Development of a Nano-Enabled Platform for Combination Immunotherapy

Grants and Contracts Details


Abstract Immunotherapies have shown promising therapeutic outcomes in cancer treatment. However, the diverse tumor responses in patients prompt the development of combinatorial immunotherapies that can overcome the immunological barriers in nonimmunogenic cancers. Here we develop a magnetic iron oxide nanoparticles (MNPs)-enabled platform that co-delivers local tumor hyperthermia, reactive oxygen species (ROS), and doxorubicin for targeted and multiplexed immunomodulation in the tumor. Compared with conventional thermal modalities, MNP-mediated magnetic hyperthermia (MHT) has the advantages of image-guided delivery and controllable, focal, and deep tissue heating. Targeted MHT are more effective in inducing heat shock response-mediated immune processes, including cell apoptosis, antigen presentation, and the recruitment and activation of immune cells. In this project, we combine local tumor hyperthermia with two stimuli of immunogenic cell death, ROS and doxorubicin. The central hypothesis is that the immunological effects of MNP-delivered hyperthermia, ROS, and doxorubicin can be coordinated to induce potent immunogenic cell death in a "cold" tumor. This hypothesis will be tested in a well-established mouse melanoma model, which recapitulates nonimmunogenic human tumors that only respond to combinatorial immune modulation. In Aim 1, we will design and synthesize MNPs with different sizes to optimize the heating efficiency, ROS generation, and doxorubicin loading. In Aim 2, we will optimize MNP-enable combination treatment for inducing immunogenic cell death in vitro. In Aim 3, we will perform pilot studies to examine the tumor-targeting efficiency of MNPs and evaluate the immunological responses induced by the combination treatment in vivo. The success of the project will provide an overview of the influence of the combination treatment on immunogenic cell death in the tumor and pave the way for the development of an effective and safe in situ cancer vaccination approach. After identifying an immune profile consistent with the anticancer immune response, we will submit an R21/R01 proposal to expand the study to 1) optimize the MNP-enable combination treatment for immunogenic cell death in in vivo settings, 2) investigate the combination treatment-mediated tumor responses, and 3) investigate the combination of the MNP-platform with the immune checkpoint blockade (CTLA-4) for inducing a sustained anticancer immunity.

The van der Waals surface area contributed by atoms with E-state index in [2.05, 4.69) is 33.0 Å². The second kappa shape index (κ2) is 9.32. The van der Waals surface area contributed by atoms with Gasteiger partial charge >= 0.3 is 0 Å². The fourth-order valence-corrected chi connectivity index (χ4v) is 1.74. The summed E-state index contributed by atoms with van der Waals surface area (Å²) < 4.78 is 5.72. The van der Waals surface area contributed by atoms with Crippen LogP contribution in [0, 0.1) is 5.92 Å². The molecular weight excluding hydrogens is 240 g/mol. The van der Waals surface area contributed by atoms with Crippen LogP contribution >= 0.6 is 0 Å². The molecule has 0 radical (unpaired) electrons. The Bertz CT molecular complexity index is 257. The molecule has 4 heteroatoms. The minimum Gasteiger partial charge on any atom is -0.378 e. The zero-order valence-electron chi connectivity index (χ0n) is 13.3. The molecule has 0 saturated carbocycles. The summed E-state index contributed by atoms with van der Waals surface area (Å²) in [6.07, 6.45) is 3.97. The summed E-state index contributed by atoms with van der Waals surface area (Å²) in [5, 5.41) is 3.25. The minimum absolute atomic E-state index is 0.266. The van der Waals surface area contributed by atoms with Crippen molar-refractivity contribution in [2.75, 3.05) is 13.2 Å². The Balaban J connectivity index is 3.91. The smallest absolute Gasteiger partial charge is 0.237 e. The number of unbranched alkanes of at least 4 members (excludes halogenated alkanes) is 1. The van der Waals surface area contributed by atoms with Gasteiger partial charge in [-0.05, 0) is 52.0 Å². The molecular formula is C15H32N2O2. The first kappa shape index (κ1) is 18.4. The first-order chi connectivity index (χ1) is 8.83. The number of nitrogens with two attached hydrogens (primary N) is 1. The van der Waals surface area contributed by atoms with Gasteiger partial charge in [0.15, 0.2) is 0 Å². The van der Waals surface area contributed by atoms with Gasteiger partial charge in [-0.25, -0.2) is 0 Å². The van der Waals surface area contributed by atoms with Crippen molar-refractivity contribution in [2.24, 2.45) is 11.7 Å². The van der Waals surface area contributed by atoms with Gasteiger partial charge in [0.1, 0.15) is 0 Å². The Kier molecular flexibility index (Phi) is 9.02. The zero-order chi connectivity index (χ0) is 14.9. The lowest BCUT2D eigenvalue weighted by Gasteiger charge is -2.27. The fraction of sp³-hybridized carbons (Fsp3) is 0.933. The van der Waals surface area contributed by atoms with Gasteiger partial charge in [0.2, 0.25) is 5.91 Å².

Effective start/end date1/1/2112/31/21


  • National Institute of General Medical Sciences


Explore the research topics touched on by this project. These labels are generated based on the underlying awards/grants. Together they form a unique fingerprint.